Come by and learn about coho salmon transitioning into fry.
In our lobby at the Gulf of Georgia Cannery, we are raising coho salmon in a tank for all visitors to see. Since January, we have been participating in the Department of Fisheries and Oceans’ Salmonid Program. Over this time period, the coho have grown from eggs to alevin and now into fry. To reach this latter stage in their lives, there are a few fascinating biological transitions the alevin go through.
Up until the fry stage of their lives, salmon sink. To swim up to the surface, they must flutter their tails very quickly. At the surface, they swallow large gulps of air to fill their swim bladders for the first time. Swim bladders are like small balloons that hold in air so the fry can easily swim up and down. The alevin and fry live at the bottom of the tank until they have enough strength to reach the surface for air.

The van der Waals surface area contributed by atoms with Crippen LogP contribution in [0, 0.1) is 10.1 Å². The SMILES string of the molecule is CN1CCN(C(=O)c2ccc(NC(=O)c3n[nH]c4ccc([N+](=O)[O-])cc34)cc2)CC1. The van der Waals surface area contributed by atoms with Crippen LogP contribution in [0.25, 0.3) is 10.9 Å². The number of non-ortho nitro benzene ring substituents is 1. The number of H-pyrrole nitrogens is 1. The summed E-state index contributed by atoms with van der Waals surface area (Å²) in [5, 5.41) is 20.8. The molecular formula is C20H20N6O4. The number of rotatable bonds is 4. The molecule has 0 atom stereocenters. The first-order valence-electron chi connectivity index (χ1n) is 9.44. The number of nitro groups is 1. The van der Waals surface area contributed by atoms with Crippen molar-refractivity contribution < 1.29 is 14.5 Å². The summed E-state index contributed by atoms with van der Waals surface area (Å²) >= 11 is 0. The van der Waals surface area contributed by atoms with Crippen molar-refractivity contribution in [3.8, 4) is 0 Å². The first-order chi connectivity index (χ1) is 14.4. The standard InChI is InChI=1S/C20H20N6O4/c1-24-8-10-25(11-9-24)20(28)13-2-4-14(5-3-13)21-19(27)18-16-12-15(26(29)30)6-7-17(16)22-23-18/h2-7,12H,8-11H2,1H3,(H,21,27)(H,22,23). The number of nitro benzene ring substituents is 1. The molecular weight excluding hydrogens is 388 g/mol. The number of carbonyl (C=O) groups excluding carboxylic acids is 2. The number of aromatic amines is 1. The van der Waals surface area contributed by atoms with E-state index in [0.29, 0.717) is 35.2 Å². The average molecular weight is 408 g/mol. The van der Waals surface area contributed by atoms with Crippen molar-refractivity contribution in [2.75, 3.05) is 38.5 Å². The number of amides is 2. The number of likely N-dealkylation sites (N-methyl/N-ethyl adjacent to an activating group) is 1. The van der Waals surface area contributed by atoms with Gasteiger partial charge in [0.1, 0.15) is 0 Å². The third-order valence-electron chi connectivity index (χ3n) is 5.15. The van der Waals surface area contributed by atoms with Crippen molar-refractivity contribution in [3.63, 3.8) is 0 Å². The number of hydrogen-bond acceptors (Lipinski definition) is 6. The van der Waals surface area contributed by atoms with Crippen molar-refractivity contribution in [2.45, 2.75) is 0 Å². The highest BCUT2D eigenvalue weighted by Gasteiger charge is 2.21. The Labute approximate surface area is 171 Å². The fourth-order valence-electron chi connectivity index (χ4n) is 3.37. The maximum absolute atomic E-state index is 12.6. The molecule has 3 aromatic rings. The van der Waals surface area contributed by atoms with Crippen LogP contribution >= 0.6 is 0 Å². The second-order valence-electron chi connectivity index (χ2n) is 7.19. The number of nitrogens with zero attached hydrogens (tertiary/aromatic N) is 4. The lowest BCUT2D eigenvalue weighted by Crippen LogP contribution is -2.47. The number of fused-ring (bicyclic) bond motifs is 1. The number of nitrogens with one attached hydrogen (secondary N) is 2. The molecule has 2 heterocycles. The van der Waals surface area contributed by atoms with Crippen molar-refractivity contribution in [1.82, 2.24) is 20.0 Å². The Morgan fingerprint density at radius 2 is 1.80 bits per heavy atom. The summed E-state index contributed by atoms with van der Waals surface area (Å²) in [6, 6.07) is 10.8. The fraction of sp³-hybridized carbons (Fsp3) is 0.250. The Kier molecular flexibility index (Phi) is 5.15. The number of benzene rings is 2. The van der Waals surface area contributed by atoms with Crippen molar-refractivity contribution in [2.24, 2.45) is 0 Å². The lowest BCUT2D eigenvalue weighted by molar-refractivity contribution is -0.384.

Alevin transform into fry when they absorb their orange yolk sacs. Without a yolk, fry must find their own source of nutrients. Once able to swim, they are capable of chasing food. In the wild, fry prey on small insects, krill, plankton and other micro-organisms.
In nature, herons, dragonflies, and water beetles prey on fry. In streams and rivers, fry swim at night and hide during the day to avoid these predators. At this stage, their skin adapts and changes. Parr lines, dark lines that develop on their sides, help them blend in with their gravel surroundings.